Importantly, there are a number of models and frameworks available to guide the digital intervention development processes [4-9]. The Model for Internet Interventions [4] is a key example that has been used as a basis for the development of many digital health programs [10-13]. This model can help researchers distinguish and operationalize various components of digital behavioral health interventions and identify the relationships among the components. More specifically, this model posits that to explain behavior change across digital behavioral health interventions, it is necessary to consider design-related components, areas, and elements, including user characteristics, environment, intervention content, level of intervention support, and targeted outcomes [4]. Furthermore, the Model for Internet Interventions highlights 8 main areas that comprise the digital health application used to deliver the intervention (ie, appearance, behavioral prescriptions, burdens, content, delivery, message, participation, and assessment). To improve the likelihood of digital health applications meeting the needs and requirements of users, HCD and instructional design processes should be applied when considering and manipulating these 8 areas.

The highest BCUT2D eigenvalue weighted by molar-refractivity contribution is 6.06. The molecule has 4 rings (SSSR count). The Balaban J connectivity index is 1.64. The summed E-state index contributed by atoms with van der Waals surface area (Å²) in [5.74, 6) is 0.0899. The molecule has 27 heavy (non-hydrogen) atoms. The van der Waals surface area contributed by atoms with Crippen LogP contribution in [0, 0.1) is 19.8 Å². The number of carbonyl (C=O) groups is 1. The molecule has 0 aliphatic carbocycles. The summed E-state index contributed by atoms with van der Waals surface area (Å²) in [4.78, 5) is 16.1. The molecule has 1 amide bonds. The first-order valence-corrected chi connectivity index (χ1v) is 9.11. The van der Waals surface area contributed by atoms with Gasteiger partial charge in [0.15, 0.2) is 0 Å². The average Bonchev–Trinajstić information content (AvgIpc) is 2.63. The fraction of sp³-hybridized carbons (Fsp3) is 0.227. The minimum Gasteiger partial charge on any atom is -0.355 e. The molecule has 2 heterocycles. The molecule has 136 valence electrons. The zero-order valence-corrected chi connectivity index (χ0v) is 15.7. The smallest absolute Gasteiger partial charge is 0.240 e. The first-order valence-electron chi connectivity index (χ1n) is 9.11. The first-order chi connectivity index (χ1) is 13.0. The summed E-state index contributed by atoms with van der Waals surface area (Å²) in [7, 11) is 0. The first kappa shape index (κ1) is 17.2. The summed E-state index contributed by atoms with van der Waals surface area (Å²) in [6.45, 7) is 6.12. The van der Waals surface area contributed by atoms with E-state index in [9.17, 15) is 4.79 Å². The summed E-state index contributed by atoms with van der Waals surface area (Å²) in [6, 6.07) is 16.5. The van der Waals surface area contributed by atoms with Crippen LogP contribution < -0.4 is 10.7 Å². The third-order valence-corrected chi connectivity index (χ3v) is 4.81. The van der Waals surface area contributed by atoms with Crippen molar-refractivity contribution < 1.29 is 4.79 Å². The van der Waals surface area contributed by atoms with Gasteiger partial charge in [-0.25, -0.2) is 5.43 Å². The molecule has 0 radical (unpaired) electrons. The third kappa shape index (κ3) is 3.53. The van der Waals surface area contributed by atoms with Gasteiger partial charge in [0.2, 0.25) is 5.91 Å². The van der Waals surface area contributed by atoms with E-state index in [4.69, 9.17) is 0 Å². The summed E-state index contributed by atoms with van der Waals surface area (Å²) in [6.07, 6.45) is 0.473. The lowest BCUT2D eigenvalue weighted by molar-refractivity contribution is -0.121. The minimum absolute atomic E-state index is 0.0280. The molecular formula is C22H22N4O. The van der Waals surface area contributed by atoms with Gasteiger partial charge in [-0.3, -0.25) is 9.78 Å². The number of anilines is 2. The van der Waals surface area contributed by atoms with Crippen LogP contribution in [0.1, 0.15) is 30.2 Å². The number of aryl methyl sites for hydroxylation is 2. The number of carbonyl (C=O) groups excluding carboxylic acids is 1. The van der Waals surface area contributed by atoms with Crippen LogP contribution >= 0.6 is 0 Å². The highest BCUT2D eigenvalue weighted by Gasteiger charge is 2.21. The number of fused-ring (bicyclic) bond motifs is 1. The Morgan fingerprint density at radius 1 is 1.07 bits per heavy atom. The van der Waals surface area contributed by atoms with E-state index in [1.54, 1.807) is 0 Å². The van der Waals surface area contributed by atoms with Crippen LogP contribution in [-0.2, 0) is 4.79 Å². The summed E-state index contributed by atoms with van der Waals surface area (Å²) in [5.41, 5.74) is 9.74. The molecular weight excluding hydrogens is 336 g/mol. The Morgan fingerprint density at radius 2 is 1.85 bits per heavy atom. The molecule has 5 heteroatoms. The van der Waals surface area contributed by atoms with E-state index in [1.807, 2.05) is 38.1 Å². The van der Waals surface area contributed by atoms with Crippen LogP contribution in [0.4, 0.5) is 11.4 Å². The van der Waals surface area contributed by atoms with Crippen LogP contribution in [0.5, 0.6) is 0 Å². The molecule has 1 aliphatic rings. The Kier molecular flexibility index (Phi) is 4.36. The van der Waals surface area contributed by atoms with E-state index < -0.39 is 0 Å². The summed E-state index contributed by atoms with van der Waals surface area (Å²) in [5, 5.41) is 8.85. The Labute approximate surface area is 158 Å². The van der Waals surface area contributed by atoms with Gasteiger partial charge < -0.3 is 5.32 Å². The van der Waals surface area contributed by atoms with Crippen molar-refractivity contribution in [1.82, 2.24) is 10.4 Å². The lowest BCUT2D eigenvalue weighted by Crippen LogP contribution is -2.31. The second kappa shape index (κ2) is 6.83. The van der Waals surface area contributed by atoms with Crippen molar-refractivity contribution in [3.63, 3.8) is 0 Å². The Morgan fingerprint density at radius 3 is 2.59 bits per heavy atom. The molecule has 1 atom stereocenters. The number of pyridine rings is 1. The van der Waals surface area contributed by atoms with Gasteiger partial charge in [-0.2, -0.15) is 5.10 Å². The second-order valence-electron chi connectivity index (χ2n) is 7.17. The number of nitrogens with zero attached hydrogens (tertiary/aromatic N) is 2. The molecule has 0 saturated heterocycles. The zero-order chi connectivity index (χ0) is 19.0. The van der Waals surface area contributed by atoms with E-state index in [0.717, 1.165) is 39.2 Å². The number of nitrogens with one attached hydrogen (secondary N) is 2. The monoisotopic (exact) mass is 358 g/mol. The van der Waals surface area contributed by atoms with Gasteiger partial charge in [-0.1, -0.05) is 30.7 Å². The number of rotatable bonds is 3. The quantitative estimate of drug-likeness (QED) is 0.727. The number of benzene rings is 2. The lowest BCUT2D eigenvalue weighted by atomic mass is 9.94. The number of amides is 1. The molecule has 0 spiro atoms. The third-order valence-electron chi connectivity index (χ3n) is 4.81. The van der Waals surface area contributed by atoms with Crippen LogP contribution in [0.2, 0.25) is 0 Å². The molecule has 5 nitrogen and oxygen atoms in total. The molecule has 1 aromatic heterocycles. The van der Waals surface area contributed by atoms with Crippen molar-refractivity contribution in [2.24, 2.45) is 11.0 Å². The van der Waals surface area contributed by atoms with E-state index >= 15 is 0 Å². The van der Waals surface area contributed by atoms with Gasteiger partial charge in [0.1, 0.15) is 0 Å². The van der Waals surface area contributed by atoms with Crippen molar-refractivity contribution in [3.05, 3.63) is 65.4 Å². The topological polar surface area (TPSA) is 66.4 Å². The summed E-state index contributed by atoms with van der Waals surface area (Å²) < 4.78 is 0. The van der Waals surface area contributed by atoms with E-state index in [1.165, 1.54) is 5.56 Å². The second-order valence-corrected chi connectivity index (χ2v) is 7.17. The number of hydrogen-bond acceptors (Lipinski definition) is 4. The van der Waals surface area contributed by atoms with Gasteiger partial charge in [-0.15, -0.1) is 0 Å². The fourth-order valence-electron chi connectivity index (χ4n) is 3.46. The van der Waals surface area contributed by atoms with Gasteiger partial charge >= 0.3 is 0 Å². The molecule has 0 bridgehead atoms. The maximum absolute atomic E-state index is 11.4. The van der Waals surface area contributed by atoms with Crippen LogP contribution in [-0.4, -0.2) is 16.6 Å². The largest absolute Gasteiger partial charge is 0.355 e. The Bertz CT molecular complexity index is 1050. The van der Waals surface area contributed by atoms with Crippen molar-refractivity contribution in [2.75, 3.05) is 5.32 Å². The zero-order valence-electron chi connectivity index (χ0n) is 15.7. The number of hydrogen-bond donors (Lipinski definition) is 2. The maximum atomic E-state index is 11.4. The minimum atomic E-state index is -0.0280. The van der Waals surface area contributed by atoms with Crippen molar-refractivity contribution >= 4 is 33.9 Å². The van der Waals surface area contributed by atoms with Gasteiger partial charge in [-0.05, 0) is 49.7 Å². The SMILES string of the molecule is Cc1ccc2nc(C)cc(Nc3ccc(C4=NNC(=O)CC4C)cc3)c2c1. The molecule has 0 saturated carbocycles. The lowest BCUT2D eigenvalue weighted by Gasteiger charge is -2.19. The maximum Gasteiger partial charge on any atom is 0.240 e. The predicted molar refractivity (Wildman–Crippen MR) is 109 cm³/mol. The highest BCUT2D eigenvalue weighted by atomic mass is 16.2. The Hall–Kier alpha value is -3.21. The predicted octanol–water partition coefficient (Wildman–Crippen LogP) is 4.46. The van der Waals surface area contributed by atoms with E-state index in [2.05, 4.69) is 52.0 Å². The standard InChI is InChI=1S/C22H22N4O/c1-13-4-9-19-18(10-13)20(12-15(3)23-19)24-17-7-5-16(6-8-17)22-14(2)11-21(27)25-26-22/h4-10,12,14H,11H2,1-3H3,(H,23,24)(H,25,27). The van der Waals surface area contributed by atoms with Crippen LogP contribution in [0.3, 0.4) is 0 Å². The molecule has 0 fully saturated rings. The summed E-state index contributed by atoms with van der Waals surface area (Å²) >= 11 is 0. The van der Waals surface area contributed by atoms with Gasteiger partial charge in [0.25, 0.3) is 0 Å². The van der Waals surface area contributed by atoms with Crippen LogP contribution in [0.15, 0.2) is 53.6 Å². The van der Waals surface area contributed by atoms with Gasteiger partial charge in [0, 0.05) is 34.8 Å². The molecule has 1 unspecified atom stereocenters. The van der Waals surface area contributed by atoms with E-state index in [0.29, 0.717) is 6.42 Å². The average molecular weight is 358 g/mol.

Although this and other models and frameworks provide helpful principles and guidelines [4-9], they are not intended to be a step-by-step prescription for digital intervention development. A scoping review of 160 papers regarding research activities for participatory eHealth development processes identified a variety of methods and products [14]. However, there was no evidence of an optimal single-step approach for developing digital behavioral health intervention applications [14]. The findings from this narrative review highlighted the importance of researchers and developers selecting the most appropriate objectives for and methods for developing the context and user characteristics of their digital behavioral health interventions.